Last week we bade farewell to Ya’ara, who worked with us diligently and professionally over the past year. In my name and yours, I would like to thank her for her excellent work. I cannot imagine how we would have gotten through the expansion of our clientele and other changes over the past year without her fantastic efforts. Thank you so much, Ya’ara, and good luck in your new endeavors.

Ya’ara will be replaced by Maya, Alon’s charming wife, who has been with Chubeza from Day One. She will work with me in the office and the packing house, and this is a great opportunity to remind you that we do need your cooperation in order to get the job done in a relaxed, organized manner.

We would appreciate if you could make your any changes to your standing orders via our Internet system. Those of you who haven’t yet experienced it are welcome to take a look and make your acquaintance. Changes for your upcoming delivery can be made by noon of the day before delivery! If you still wish for us (humans) to order these changes, we would be happy to help, but your request must arrive by the morning before delivery day so we can update the order on time. We cannot make any promise to accept late changes. After 4:00 PM our phones are off the hook, we go off to our life-outside-of-Chubeza, and do not take messages. Thank you very much for your cooperation!

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It’s not easy being green…

Though the weather forecast predicted local showers, our Sunday was bright and dry, albeit cool. Winter should have been here by now….Our mornings are chilly and evening creeps up fast, but midday is still sunny and the skies are dry. Our last summer crops are celebrating their final weeks in the field. We will soon bid the eggplants and black-eyed peas farewell, and the sweet potatoes and squash are becoming scarce as the Brassicaceae’s burst joyfully onto the scene to take over!

 

I know its wintertime when my green-o-meter shows a dozen emails with the common subject “What are the green leaves in my box this week?”  Some of you are very happy with the plethora of greens over the winter, and even request we do not remove the beet and turnip leaves so as to make use of them as well. Yet others of you are a bit overwhelmed, and wonder what can be done (again) with all those greens.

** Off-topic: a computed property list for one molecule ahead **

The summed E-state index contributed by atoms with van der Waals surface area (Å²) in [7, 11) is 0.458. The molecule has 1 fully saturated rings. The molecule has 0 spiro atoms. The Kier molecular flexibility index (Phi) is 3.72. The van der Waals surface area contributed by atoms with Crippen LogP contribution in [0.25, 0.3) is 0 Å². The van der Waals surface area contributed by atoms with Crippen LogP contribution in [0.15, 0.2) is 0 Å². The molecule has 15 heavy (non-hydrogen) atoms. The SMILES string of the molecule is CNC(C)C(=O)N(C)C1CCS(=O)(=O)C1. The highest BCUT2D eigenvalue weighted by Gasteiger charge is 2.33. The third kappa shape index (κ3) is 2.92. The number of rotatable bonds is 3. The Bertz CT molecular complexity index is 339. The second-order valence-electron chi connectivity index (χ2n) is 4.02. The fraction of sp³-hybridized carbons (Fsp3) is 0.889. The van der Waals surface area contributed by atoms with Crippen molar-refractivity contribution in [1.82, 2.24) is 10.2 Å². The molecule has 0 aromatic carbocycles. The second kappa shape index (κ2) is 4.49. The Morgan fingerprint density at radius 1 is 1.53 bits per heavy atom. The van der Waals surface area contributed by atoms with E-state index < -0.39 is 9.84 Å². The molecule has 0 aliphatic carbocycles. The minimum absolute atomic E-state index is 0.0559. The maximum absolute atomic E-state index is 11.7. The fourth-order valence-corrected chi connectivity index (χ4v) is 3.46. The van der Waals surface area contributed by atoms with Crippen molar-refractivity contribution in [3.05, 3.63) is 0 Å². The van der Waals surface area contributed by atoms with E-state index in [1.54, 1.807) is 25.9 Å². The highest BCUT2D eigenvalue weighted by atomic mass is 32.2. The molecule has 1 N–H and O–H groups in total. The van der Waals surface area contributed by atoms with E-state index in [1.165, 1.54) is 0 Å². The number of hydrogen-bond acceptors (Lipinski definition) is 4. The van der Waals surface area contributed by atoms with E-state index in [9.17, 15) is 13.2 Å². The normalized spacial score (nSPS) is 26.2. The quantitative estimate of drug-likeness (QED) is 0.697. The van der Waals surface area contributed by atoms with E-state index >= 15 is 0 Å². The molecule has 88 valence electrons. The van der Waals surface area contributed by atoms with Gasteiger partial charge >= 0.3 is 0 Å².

For those who are still wondering, I am proud to present:

“Chubeza Winter Greens – A Guide to the Perplexed”

 

Swiss Chard

 

A sibling of the beet, differing by growing huge leaves instead of a thick root. Perfect in soup, quiches, and stuffing, as well as steamed or tossed, and even used fresh in a salad.

Here are all sorts of recipes.

Tatsoi (Spinach mustardSpoon mustard, or Rosette bok choy):

 

A traveler from the Far East, member of the choy or soy family, belonging to the Brassicaceae or חרדליים dynasty. Its flavor is just slightly bitter, not spicy but very distinctive. Goes perfectly with spicy flavors (mustard and black pepper), ginger, sesame and the sweetness of fruit.

Tatsoi can be used fresh in salads, tossed or cooked, like mustard greens or Swiss chard, in soup, quiche, omelets, etc.

Here are some thoughts about it and a recipe. Scroll down and you’ll find some links to other recipes.

Spinach:

 

Depending on the season, the bed in which it’s grown, and the timing of its harvest, spinach can sport huge leaves or resemble “baby” spinach.

It definitely tastes green (I used to be surprised when people described a flavor as “green”), just slightly bitter, and then just a little sweet, chock full of rain and freshness flavors.

Like its cousin Swiss chard, spinach can go fresh in a salad or can be cooked, added to soup, a quiche, dumplings, an omelet or warm salads. They all work.

Here are some examples

New Zealand Spinach

 

As indicated by its name, its origins are in Australia and New Zealand. Discovered by Captain Cook on the beaches of New Zealand, this green was harvested, cooked and even taken on journeys to fight tetanus resulting from a vitamin C deficiency. New Zealand spinach is suitable for our local climate because it loves warm weather. It sprawls and spreads, and its leaves are meaty.